I’m at Lizzy’s house, and I’m cranking on the crank machine in her garage. The garage is adjacent to the house, and in between there are 40 feet of gravel. It’s impossible to propel a wheelchair over gravel, so I have to ask Lizzy to drag me backwards to the garage. If you try to go forwards, the little front wheels of the wheelchair quickly sink into the gravel and I come to a stop, and I can’t get myself that far backwards in deep gravel.

So as I said I’m in the garage, cranking with one arm.

A lovely SUV drives into her ( long gravel ) driveway, up to near where I am, and out jumps a gentleman that I recognise as one of her neighbours. He’s about my age, and Lizzy had previously described him to me as the smartest ( as in cleverest ) man she knows.

He jumps out of his car, and says ( smiling ) to the chap in the garage in the wheelchair using one arm to make a gym machine work ‘ your dog is out on the road !’

I guess he had had several options… really.

He had obviously known who the dog belonged to.

In order of preference maybe..
1 Call/ catch the dog, and bring it to the house
2 Get Lizzy by knocking on her door and telling her about the dog
3 Tell the chap in the wheelchair that Lizzy’s dog was loose, and leave him to resolve it.

This is where the complete disconnect takes place. The not seeing that the chap in the wheelchair has absolutely no chance of first negotiating the 100 feet of gravel to the main road, and then absolutely no chance of catching a loose dog somewhere out on a road, and then absolutely absolutely no chance of leading said dog back to the house. I mean what, I’d have to attach a lead and then wheel through gravel pulling a dog? It’s just beyond impossible.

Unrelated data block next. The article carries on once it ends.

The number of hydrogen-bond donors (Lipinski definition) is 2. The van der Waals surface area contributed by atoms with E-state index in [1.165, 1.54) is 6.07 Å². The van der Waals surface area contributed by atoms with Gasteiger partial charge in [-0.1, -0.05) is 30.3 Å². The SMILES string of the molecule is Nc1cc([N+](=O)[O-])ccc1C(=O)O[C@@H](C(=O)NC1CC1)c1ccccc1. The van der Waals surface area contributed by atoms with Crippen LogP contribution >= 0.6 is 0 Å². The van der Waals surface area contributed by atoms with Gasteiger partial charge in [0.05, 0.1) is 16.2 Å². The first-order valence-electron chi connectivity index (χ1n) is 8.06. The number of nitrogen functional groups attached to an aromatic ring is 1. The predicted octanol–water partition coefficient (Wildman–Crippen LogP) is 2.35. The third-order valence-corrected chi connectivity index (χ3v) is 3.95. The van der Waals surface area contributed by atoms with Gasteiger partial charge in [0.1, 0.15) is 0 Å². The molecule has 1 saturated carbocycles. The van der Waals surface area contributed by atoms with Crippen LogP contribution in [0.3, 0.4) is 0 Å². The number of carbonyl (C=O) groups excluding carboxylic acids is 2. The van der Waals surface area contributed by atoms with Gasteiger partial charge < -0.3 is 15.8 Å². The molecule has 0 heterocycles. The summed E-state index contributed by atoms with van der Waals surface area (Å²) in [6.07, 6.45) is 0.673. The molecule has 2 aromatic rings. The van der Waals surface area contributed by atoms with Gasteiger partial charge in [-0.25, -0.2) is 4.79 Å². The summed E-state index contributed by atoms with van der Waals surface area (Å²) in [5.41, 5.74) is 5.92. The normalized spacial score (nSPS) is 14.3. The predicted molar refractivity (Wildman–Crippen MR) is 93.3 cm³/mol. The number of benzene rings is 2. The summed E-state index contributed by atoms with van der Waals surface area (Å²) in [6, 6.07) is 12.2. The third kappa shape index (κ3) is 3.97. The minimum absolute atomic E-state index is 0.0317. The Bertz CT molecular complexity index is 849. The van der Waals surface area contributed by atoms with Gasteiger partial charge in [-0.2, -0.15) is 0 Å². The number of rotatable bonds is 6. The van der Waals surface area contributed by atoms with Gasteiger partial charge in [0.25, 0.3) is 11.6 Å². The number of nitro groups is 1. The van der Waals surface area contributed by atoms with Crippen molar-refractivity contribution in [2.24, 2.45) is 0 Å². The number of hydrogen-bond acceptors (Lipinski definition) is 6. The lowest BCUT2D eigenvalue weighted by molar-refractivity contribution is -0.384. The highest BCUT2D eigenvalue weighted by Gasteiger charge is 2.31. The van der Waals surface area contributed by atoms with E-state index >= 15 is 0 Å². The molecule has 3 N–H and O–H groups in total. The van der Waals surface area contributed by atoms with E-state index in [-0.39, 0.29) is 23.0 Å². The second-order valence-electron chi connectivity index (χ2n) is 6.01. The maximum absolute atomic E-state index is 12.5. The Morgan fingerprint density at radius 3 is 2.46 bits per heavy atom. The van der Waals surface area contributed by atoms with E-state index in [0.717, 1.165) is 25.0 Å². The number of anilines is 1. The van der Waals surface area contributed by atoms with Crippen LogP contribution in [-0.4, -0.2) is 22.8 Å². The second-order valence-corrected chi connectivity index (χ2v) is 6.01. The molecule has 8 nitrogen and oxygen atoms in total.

So if the cleverest man in town can’t weigh up the options and choose one that’ll work for a disabled person… then what chance do the rest of the people have of doing something that works for the wheelchair population?

Over the last 7 years I’ve learned to take with a pinch ( ok a large sack ) of salt, the things I’m told regarding Accessibilty.
Once I attended a talk, having phoned to ask if the building was wheelchair accessible. Having been told by the girl on the phone that it was, I was surprised to see the 12 steps leading to the front door, with no other way in. Other times there’ll be a fairly negotiable front entrance but then a right angled corner and 3 steps down to the kitchen/ dining room where the occasion is being held… but no mention of this in the discussion about me coming. It’s as though people live in places without actually noticing anything about how their houses are constructed.
Without sounding patronising, it’s hard to press people about the ACTUAL layout of their dwellings, in order to get the real story reference the challenges that lie in wait, simply because people who don’t have access challenges just don’t notice steps and obstacles that they can trot up or dodge sideways around….


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